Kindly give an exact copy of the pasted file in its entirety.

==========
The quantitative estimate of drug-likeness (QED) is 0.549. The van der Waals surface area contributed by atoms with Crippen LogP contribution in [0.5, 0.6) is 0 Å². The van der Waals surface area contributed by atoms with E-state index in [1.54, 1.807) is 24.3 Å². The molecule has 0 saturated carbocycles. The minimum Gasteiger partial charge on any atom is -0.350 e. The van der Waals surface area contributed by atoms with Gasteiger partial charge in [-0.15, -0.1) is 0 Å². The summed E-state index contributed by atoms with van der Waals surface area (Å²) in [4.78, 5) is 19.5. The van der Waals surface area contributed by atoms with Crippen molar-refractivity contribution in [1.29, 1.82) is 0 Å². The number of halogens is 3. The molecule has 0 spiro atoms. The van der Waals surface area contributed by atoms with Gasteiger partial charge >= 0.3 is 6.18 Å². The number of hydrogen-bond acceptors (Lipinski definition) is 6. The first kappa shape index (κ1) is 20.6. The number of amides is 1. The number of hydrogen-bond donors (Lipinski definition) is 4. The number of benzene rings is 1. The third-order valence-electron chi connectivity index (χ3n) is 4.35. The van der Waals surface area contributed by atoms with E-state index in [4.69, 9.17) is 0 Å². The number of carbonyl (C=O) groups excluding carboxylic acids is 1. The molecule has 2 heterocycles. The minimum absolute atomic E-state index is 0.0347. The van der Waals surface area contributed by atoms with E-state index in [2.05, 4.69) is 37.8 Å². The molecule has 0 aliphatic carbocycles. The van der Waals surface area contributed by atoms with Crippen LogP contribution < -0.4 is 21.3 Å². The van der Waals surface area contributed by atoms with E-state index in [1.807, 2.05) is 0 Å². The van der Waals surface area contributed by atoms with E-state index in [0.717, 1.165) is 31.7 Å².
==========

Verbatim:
The quantitative estimate of drug-likeness (QED) is 0.549. The van der Waals surface area contributed by atoms with Crippen LogP contribution in [0.5, 0.6) is 0 Å². The van der Waals surface area contributed by atoms with E-state index in [1.54, 1.807) is 24.3 Å². The molecule has 0 saturated carbocycles. The minimum Gasteiger partial charge on any atom is -0.350 e. The van der Waals surface area contributed by atoms with Gasteiger partial charge in [-0.15, -0.1) is 0 Å². The summed E-state index contributed by atoms with van der Waals surface area (Å²) in [4.78, 5) is 19.5. The van der Waals surface area contributed by atoms with Crippen molar-refractivity contribution in [1.29, 1.82) is 0 Å². The number of halogens is 3. The molecule has 0 spiro atoms. The van der Waals surface area contributed by atoms with Gasteiger partial charge >= 0.3 is 6.18 Å². The number of hydrogen-bond acceptors (Lipinski definition) is 6. The first kappa shape index (κ1) is 20.6. The number of amides is 1. The number of hydrogen-bond donors (Lipinski definition) is 4. The number of benzene rings is 1. The third-order valence-electron chi connectivity index (χ3n) is 4.35. The van der Waals surface area contributed by atoms with E-state index in [4.69, 9.17) is 0 Å². The number of carbonyl (C=O) groups excluding carboxylic acids is 1. The molecule has 2 heterocycles. The minimum absolute atomic E-state index is 0.0347. The van der Waals surface area contributed by atoms with E-state index in [2.05, 4.69) is 37.8 Å². The molecule has 0 aliphatic carbocycles. The van der Waals surface area contributed by atoms with Crippen LogP contribution < -0.4 is 21.3 Å². The van der Waals surface area contributed by atoms with E-state index in [1.807, 2.05) is 0 Å². The van der Waals surface area contributed by atoms with E-state index in [0.717, 1.165) is 31.7 Å².